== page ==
NUCLEAR waste allegedly leaked from a site at Bradwell power station for 14 years before the problem was discovered. A court heard yesterday how the poor original design of a sump used to hold the waste and the lack of routine inspection or maintenance led to the leaks. The owners of the former power station face a total of 11 charges brought under the 1993 Radioactive Substances Act of unlawfully allowing waste to leak from a decontamination unit.
North Essex Gazette 7th Jan 2009 more >>
An announcement that energy giant RWE npower has secured grid connection and land for a new nuclear power station at Wylfa, Anglesey, has been greeted as a nuclear nightmare and a target for terrorists. Liberal Democrat Shadow Minister for the Environment, Mick Bates AM said it would take Wales a step closer to a toxic nuclear future that will become a lethal legacy for future generations.
News Wales 7th Jan 2009 more >>
A week after Russia’s Gazprom cut back gas supply into Ukraine, a growing shortage in Europe has resulted in calls to re-open shut-down nuclear power plants.
World Nuclear News 7th Jan 2009 more >>
Nuclear power may be the winner from a shutdown of Russian gas exports that has highlighted Europe’s vulnerability and limited energy options. Bulgarians shivered in their homes on Wednesday as one of the most affected countries rationed supplies following its switch to gas stores. The question is whether the fear factor of no heating during a freezing mid-winter will prompt strategic changes in EU-wide energy policy and investment, for example to increase coal, nuclear or renewables or alternative routes to other suppliers.
Guardian 7th Jan 2009 more >>
As the floodlights go off on important landmarks and gas-powered taxis are forced off the road, Bulgaria is demanding the right to crank up one of its Soviet-era nuclear reactors. The poorest state in the European Union is also the worst hit by the gas-pricing row between Moscow and Kiev that has seen Russian gas supplies cut off to at least a dozen countries in Central and Eastern Europe. In the coldest week of the year, more than 15,000 households have already lost all heating. Two million more, whose heat is produced in gas-fired central heating plants, have suffered from a dramatic drop in pressure that has left them shivering.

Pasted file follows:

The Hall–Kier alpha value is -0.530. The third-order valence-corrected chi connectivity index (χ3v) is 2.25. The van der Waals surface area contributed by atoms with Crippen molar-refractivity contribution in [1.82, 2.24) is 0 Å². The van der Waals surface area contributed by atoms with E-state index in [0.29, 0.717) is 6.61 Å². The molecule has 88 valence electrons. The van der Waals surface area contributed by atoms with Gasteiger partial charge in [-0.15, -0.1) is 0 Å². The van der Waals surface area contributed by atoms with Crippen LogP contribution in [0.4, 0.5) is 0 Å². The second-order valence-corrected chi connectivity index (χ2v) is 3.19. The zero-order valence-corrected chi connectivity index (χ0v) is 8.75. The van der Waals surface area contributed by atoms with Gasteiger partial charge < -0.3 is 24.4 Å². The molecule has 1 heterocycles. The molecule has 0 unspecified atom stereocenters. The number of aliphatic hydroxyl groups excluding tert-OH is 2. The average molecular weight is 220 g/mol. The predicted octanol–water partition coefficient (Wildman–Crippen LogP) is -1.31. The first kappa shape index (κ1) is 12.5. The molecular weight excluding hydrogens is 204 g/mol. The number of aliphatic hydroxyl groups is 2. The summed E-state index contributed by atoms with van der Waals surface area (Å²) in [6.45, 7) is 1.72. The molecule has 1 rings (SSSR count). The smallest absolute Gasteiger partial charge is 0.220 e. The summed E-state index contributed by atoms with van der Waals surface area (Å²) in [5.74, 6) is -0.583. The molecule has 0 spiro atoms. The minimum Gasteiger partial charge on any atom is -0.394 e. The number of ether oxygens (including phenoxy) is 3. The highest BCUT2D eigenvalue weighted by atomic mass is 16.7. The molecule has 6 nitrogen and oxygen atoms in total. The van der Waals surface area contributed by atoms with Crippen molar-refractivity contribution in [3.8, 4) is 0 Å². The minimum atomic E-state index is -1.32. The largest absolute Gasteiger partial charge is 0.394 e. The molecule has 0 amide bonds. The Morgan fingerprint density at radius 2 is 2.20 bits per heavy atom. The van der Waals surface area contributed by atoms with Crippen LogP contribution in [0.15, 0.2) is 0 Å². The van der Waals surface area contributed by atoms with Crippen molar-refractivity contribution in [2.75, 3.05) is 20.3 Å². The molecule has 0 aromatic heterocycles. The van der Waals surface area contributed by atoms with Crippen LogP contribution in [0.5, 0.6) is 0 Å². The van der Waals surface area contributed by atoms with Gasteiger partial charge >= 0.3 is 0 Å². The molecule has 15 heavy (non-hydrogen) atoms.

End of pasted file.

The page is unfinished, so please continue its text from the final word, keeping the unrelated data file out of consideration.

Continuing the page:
Times 7th Jan 2009 more >>
The United States will enter the fray against France and Russia this week in the scramble to supply nuclear power equipment worth an estimated $150 billion to India. The US is sending what is thought to be its largest ever trade mission to Delhi and Mumbai, including representatives of 30 companies that deal with civilian nuclear projects, to pitch for contracts related to India’s atomic energy industry. The move comes after India’s status as a nuclear pariah, with which other nations were not allowed to trade nuclear fuel and equipment, was controversially ended last year.
Times 7th Jan 2009 more >>
HOW do you manage a global boom in nuclear power while discouraging weapons proliferation? Uranium and plutonium are most likely to find their way into weapons via the enrichment and reprocessing of fuel for nuclear power plants. If all of the countries now planning to go nuclear also handle their own fuel cycles, the proliferation risk could skyrocket. The answer may be to put the fuel cycle entirely under international control. Many governments, international agencies and arms control experts are calling for the establishment of international fuel banks, and eventually fuel production plants, that would pledge to supply nuclear materials to any country so long as it meets non-proliferation rules.
New Scientist 7th Jan 2009 more >>